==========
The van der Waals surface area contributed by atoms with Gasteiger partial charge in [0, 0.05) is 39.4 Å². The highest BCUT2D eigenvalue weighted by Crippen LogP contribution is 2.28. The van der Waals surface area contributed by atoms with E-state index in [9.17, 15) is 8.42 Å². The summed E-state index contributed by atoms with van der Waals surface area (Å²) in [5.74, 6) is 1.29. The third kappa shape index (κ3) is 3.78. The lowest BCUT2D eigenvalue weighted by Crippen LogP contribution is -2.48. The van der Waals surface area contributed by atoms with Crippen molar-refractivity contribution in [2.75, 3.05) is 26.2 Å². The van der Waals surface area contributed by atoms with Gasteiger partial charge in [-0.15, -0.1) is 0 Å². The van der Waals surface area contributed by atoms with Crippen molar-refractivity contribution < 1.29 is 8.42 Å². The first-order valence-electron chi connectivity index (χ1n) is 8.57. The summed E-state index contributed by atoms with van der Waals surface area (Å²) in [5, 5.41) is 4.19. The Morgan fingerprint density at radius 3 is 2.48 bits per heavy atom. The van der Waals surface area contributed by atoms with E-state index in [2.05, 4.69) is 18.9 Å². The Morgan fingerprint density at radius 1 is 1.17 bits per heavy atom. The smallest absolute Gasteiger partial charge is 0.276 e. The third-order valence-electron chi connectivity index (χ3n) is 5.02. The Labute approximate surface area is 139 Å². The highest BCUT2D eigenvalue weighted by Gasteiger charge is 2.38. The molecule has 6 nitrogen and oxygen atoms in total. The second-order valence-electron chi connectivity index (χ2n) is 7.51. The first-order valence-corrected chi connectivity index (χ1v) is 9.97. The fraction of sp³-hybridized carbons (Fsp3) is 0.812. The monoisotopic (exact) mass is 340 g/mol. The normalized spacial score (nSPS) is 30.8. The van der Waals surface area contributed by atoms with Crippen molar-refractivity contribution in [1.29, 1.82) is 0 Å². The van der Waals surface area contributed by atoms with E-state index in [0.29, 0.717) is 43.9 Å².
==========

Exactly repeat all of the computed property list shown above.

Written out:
The van der Waals surface area contributed by atoms with Gasteiger partial charge in [0, 0.05) is 39.4 Å². The highest BCUT2D eigenvalue weighted by Crippen LogP contribution is 2.28. The van der Waals surface area contributed by atoms with E-state index in [9.17, 15) is 8.42 Å². The summed E-state index contributed by atoms with van der Waals surface area (Å²) in [5.74, 6) is 1.29. The third kappa shape index (κ3) is 3.78. The lowest BCUT2D eigenvalue weighted by Crippen LogP contribution is -2.48. The van der Waals surface area contributed by atoms with Crippen molar-refractivity contribution in [2.75, 3.05) is 26.2 Å². The van der Waals surface area contributed by atoms with Gasteiger partial charge in [-0.15, -0.1) is 0 Å². The van der Waals surface area contributed by atoms with Crippen molar-refractivity contribution < 1.29 is 8.42 Å². The first-order valence-electron chi connectivity index (χ1n) is 8.57. The summed E-state index contributed by atoms with van der Waals surface area (Å²) in [5, 5.41) is 4.19. The Morgan fingerprint density at radius 3 is 2.48 bits per heavy atom. The van der Waals surface area contributed by atoms with E-state index in [2.05, 4.69) is 18.9 Å². The Morgan fingerprint density at radius 1 is 1.17 bits per heavy atom. The smallest absolute Gasteiger partial charge is 0.276 e. The third-order valence-electron chi connectivity index (χ3n) is 5.02. The Labute approximate surface area is 139 Å². The highest BCUT2D eigenvalue weighted by Gasteiger charge is 2.38. The molecule has 6 nitrogen and oxygen atoms in total. The second-order valence-electron chi connectivity index (χ2n) is 7.51. The first-order valence-corrected chi connectivity index (χ1v) is 9.97. The fraction of sp³-hybridized carbons (Fsp3) is 0.812. The monoisotopic (exact) mass is 340 g/mol. The normalized spacial score (nSPS) is 30.8. The van der Waals surface area contributed by atoms with Crippen molar-refractivity contribution in [1.29, 1.82) is 0 Å². The van der Waals surface area contributed by atoms with E-state index in [0.29, 0.717) is 43.9 Å².